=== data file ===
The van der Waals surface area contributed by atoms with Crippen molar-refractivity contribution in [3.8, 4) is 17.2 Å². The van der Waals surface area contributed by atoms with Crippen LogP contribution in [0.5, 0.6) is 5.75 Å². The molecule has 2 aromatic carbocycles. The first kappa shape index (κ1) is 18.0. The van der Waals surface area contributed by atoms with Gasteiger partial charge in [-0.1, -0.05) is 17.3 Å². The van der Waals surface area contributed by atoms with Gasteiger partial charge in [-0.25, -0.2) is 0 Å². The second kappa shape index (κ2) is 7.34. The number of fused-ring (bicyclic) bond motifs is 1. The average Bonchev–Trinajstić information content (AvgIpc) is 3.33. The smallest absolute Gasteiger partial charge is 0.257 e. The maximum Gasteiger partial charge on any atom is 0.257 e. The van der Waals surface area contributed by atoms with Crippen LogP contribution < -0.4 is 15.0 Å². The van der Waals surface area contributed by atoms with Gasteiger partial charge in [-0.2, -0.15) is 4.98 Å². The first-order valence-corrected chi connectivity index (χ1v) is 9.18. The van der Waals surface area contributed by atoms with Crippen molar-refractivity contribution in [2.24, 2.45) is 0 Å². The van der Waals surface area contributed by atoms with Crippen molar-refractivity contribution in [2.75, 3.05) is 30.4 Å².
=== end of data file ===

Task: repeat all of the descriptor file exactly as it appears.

The van der Waals surface area contributed by atoms with Crippen molar-refractivity contribution in [3.8, 4) is 17.2 Å². The van der Waals surface area contributed by atoms with Crippen LogP contribution in [0.5, 0.6) is 5.75 Å². The molecule has 2 aromatic carbocycles. The first kappa shape index (κ1) is 18.0. The van der Waals surface area contributed by atoms with Gasteiger partial charge in [-0.1, -0.05) is 17.3 Å². The van der Waals surface area contributed by atoms with Gasteiger partial charge in [-0.25, -0.2) is 0 Å². The second kappa shape index (κ2) is 7.34. The number of fused-ring (bicyclic) bond motifs is 1. The average Bonchev–Trinajstić information content (AvgIpc) is 3.33. The smallest absolute Gasteiger partial charge is 0.257 e. The maximum Gasteiger partial charge on any atom is 0.257 e. The van der Waals surface area contributed by atoms with Crippen LogP contribution < -0.4 is 15.0 Å². The van der Waals surface area contributed by atoms with Gasteiger partial charge in [-0.2, -0.15) is 4.98 Å². The first-order valence-corrected chi connectivity index (χ1v) is 9.18. The van der Waals surface area contributed by atoms with Crippen molar-refractivity contribution in [2.24, 2.45) is 0 Å². The van der Waals surface area contributed by atoms with Crippen molar-refractivity contribution in [2.75, 3.05) is 30.4 Å².